- Brian Gramling, Fantasy
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No infield position is as thin as second base, which places only nine players among the top 160 in ESPN.com's initial rankings. That barely beats out the eight catchers among this group and falls way short of the 14 shortstops that make the top 160.
In a position lacking much power -- only three second basemen hit 22 or more homers in 2011 -- one would think there would be a good chunk of high-average hitters and/or speedsters to be had. But that really was not the case at all last season, as only six second basemen posted a .290 average or better (minimum 150 at-bats). And two of these players were useless in the power categories: Jemile Weeks' .303 average came with just two homers in 406 at-bats, and Jamey Carroll (.290 BA) failed to reach the seats even once in 452 at-bats. And although 21 second basemen stole at least 10 bases, only five reached 20 steals.
As you'll read here, there are only a handful of second basemen that will definitely help fantasy owners in any format. There are a few others that won't hurt you, and then there are a handful of players with high ceilings; these guys could be top-10 at this position, or they could be early-season drops. Remember this when drafting, because after the top six to eight players are gone, you'll be best-served to wait to fill in your open 2B slot late in the draft.
Cream of the crop
Second Base Rankings
1. Robinson Cano, NYY, 2B (7)
2. Dustin Pedroia, Bos, 2B (15)
3. Ian Kinsler, Tex, 2B (19)
4. Dan Uggla, Atl, 2B (42)
5. Ben Zobrist, TB, 2B, OF (51)
6. Brandon Phillips, Cin, 2B (54)
7. Rickie Weeks, Mil, 2B (81)
8. Howard Kendrick, LAA, 2B, OF (113)
9. Chase Utley, Phi, 2B (120)
10. Neil Walker, Pit, 2B (144)
11. Ryan Roberts, Ari, 2B, 3B (162)
12. Dustin Ackley, Sea, 2B (167)
13. Jason Kipnis, Cle, 2B (170)
14. Kelly Johnson, Tor, 2B (171)
15. Danny Espinosa, Was, 2B (186)
16. Jemile Weeks, Oak, 2B (200)
17. Aaron Hill, Ari, 2B (208)
18. Ryan Raburn, Det, 2B, OF (222)
19. Daniel Murphy, NYM, 2B, 3B, 1B (234)
20. Jose Altuve, Hou, 2B (235)
21. Gordon Beckham, CWS, 2B (239)
22. Omar Infante, Mia, 2B (241)
23. Sean Rodriguez, TB, SS, 2B, 3B (243)
24. Mike Aviles, Bos, 2B, 3B (294)
25. Brian Roberts, Bal, 2B (305)
26. Orlando Hudson, SD, 2B (354)
27. Mark Ellis, LAD, 2B (360)
28. Chris Getz, KC, 2B (390)
29. Darwin Barney, ChC, 2B (396)
30. Ruben Tejada, NYM, 2B, SS (397)
31. Maicer Izturis, LAA, 2B, 3B (400)
32. Ryan Theriot, SF, SS, 2B (424)
33. Johnny Giavotella, KC, 2B (432)
34. Alexi Casilla, Min, 2B, SS (455)
35. Matt Downs, Hou, 2B (456)
36. Jeff Keppinger, TB, 2B (461)
37. Robert Andino, Bal, 2B, SS, 3B (465)
38. Tyler Greene, StL, 2B, SS (474)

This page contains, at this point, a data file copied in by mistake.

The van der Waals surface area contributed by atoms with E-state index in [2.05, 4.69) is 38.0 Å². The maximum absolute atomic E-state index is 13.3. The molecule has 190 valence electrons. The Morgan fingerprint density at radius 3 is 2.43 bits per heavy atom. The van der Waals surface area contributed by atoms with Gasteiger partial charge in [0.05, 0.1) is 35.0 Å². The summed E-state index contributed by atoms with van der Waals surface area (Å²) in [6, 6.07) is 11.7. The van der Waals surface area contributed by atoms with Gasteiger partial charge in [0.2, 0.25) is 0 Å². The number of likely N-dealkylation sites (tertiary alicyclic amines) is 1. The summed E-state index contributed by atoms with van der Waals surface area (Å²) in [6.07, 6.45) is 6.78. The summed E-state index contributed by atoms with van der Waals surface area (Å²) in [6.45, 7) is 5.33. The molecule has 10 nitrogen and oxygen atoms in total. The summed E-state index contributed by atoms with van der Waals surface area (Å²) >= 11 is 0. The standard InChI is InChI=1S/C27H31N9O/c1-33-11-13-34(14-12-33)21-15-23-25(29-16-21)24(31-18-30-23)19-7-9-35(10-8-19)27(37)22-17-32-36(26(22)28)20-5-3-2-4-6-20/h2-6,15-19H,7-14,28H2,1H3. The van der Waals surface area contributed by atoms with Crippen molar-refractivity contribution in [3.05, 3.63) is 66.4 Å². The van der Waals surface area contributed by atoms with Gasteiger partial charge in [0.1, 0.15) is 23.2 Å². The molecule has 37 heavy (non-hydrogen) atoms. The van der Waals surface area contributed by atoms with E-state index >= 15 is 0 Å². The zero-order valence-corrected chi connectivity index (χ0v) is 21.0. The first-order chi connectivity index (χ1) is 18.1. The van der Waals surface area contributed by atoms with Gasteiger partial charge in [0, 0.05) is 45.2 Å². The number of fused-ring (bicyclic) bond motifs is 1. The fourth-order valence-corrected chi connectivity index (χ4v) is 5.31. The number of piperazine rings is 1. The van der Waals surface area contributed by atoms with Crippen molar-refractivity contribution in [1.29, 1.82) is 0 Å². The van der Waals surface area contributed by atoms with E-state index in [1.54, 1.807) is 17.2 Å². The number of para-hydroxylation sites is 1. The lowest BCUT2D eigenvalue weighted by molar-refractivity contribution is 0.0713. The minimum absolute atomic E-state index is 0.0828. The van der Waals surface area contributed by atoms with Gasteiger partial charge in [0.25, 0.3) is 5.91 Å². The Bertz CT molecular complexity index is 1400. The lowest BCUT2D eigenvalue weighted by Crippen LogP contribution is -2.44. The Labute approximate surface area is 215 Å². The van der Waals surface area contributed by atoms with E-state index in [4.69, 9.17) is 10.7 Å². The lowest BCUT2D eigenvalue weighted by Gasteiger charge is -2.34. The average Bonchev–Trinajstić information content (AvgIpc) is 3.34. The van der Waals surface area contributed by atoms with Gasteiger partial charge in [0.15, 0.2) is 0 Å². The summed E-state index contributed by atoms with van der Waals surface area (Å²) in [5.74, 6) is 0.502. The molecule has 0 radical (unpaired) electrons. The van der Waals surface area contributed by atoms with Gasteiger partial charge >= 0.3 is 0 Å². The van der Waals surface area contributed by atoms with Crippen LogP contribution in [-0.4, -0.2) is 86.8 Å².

39. Jamey Carroll, Min, 2B, SS (478)
40. Justin Turner, NYM, 2B, 3B (495)
Players listed at positions at which they are eligible in ESPN standard leagues. Rankings based on 2012 projections in mixed 5x5 rotisserie leagues. Overall position ranking is indicated in parentheses.
There are three second basemen in the elite class, and when I say elite, I mean all three should be drafted in the first two rounds in standard scoring leagues. They are Robinson Cano and former Arizona State teammates Dustin Pedroia and Ian Kinsler. Not only are all three of these versatile players still in their 20s, but all three benefit greatly from the potent lineups they help comprise. Their respective teams finished first (Red Sox), second (Yankees) and third (Rangers) in runs scored last season.
Cano has logged at least 159 games in five consecutive seasons, and the numbers over the past three years average out to a .314 batting average: 27 homers, 104 RBIs and 103 runs. He has an .892 OPS in "new" Yankee Stadium, and despite being a left-handed hitter, Cano posted an .879 OPS versus left-handed pitching last in 2011. At age 29, he's still in his prime and will get plenty of run-producing opportunities as long as he remains in pinstripes.
Pedroia is the complete package of speed, average and power, and he will boost whatever stats your fantasy league chooses to compile. He bounced back from an injury-laden 2010 to post career-high numbers in homers (21), RBIs (91), steals (26) and OBP (.387) last year. His Fenway Park career stat line is .323 BA/.387 OBP/.506 SLG, and he bats second for the highest-scoring team in the majors. Can't go wrong here.
Like Pedroia, Kinsler was injured for a good part of 2010, but he exploded in 2011 for 32 homers, 121 runs and 30 steals. His September numbers were crazy good, as he hit .330 with 11 homers, 17 RBIs, 29 runs, a 1.132 OPS and eight steals in 24 games. Kinsler's fluctuating yearly batting average (.319, .253, .286 and .255) is puzzling, but a .275 BA for his career is still not too shabby.
The next best thing
This next tier comprises three players who are all good enough to remain your no-brainer starters in standard 10- or 12-team fantasy leagues. They all bring different strengths to the table, though.